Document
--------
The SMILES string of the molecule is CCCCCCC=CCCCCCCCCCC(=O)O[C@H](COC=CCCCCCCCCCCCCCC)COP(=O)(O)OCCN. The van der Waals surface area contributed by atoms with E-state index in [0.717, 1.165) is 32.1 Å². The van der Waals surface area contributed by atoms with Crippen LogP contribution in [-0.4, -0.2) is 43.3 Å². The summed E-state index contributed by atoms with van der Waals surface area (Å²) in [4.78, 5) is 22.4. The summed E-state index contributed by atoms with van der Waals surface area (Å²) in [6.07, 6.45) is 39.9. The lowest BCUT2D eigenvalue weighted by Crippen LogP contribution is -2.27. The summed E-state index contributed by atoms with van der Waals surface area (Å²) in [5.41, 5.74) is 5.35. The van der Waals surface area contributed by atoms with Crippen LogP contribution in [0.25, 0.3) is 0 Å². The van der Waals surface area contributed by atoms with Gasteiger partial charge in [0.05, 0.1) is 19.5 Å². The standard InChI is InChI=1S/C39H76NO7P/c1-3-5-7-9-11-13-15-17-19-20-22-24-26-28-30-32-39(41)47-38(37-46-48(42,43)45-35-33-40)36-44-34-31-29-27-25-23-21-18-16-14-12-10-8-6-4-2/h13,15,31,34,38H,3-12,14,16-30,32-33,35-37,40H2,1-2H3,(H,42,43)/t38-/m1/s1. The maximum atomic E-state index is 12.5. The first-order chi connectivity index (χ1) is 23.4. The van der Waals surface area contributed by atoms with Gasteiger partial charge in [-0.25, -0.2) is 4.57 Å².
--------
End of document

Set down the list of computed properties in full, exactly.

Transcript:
The SMILES string of the molecule is CCCCCCC=CCCCCCCCCCC(=O)O[C@H](COC=CCCCCCCCCCCCCCC)COP(=O)(O)OCCN. The van der Waals surface area contributed by atoms with E-state index in [0.717, 1.165) is 32.1 Å². The van der Waals surface area contributed by atoms with Crippen LogP contribution in [-0.4, -0.2) is 43.3 Å². The summed E-state index contributed by atoms with van der Waals surface area (Å²) in [4.78, 5) is 22.4. The summed E-state index contributed by atoms with van der Waals surface area (Å²) in [6.07, 6.45) is 39.9. The lowest BCUT2D eigenvalue weighted by Crippen LogP contribution is -2.27. The summed E-state index contributed by atoms with van der Waals surface area (Å²) in [5.41, 5.74) is 5.35. The van der Waals surface area contributed by atoms with Crippen LogP contribution in [0.25, 0.3) is 0 Å². The van der Waals surface area contributed by atoms with Gasteiger partial charge in [0.05, 0.1) is 19.5 Å². The standard InChI is InChI=1S/C39H76NO7P/c1-3-5-7-9-11-13-15-17-19-20-22-24-26-28-30-32-39(41)47-38(37-46-48(42,43)45-35-33-40)36-44-34-31-29-27-25-23-21-18-16-14-12-10-8-6-4-2/h13,15,31,34,38H,3-12,14,16-30,32-33,35-37,40H2,1-2H3,(H,42,43)/t38-/m1/s1. The maximum atomic E-state index is 12.5. The first-order chi connectivity index (χ1) is 23.4. The van der Waals surface area contributed by atoms with Gasteiger partial charge in [-0.25, -0.2) is 4.57 Å².